Bolivia’s Election Part II: The Candidates for President
Today we bring you our second installment of our Blog series on the Bolivian Presidential vote.
Last time we looked at some of the peculiarities of the vote and the politics surrounding it. In this post we look at the major candidates on the ballot in the December 6th election.
We will be back again shortly with a look at the major issues in the race. This article was written with assistance from the Democracy Center’s stellar intern, Jessica Aguirre.
Three major candidates are competing for the Bolivian Presidency in December, accompanied on the ballot by five others, none of who have polled at more than 5% in recent voter surveys.
Evo Morales – The Incumbent President of Bolivia
Movimiento al Socialism (Movement toward Socialism)
Biography in a Nutshell
Morales is wrapping up his fourth year as Bolivia’s President, elected with 53% of the vote in December 2005. Morales rose to political prominence as leader of the coca growers in the Chapare region of Bolivia and later as a member of Congress with the MAS party, which he founded. Prior to his presidency Morales played a role in many of the prominent protest movements in Bolivia over the past decade, including mobilizations against forced eradication of coca, the Cochabamba Water Revolt, the 2003 Gas Revolt and others.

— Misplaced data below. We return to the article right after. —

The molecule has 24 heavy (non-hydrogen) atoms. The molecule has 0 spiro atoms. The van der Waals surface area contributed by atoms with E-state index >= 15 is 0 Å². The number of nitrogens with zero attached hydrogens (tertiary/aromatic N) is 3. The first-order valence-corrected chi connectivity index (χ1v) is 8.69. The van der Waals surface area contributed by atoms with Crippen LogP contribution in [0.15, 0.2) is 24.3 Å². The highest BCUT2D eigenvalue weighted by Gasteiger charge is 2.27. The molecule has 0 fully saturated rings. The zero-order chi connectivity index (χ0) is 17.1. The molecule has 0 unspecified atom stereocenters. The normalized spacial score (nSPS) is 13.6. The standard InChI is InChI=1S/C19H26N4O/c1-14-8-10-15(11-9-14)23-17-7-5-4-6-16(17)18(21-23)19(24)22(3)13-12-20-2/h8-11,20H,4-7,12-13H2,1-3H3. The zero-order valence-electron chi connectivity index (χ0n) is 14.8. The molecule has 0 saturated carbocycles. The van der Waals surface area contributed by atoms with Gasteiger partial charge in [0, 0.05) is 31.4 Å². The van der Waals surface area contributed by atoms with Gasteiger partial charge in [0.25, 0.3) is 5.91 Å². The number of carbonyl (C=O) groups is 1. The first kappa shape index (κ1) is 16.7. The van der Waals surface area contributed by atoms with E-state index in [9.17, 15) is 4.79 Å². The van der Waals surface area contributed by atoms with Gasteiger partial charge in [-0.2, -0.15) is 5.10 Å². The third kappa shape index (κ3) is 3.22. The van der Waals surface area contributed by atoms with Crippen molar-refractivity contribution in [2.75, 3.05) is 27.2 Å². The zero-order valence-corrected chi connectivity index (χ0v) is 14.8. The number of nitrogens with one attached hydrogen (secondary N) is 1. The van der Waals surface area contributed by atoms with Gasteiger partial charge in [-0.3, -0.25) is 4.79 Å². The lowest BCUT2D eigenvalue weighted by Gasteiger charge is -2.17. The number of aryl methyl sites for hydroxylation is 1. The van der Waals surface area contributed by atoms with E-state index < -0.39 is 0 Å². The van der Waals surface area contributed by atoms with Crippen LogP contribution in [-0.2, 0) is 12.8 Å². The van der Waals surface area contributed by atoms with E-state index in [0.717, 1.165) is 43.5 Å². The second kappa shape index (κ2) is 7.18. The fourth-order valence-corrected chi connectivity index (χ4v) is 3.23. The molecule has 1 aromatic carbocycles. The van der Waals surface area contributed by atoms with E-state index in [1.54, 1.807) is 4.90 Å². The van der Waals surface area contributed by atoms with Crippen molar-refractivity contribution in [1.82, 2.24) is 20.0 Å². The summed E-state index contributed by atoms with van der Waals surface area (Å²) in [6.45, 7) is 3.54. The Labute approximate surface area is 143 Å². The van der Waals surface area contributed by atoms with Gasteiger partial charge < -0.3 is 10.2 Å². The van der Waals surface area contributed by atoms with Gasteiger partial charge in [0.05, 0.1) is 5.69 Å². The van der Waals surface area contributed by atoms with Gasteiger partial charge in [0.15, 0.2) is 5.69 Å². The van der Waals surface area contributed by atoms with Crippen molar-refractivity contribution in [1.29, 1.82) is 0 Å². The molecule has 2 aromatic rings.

As President Morales has championed three major changes – a deeper role of the state in exploiting the countries gas and oil reserves, adoption of a new Bolivian Constitution, and broader economic support for the nation’s most impoverished. Morales’ presidency has also generated strong opposition, mostly from wealthy members of Bolivia’s traditional elite and the broader public in the nation’s eastern lowlands. In foreign affairs Morales has steered Bolivia toward close relationships with Venezuela, Iran and Cuba, among others, and has had a combative relationship with the U.S., including his ouster of the U.S. Ambassador and U.S. DEA last year.
Alvaro Garcia Linera; a one-time prisoner charged with guerilla activity, Linera is a well-known intellectual who served for many years as a television analyst on Bolivian politics.
Platform and Campaign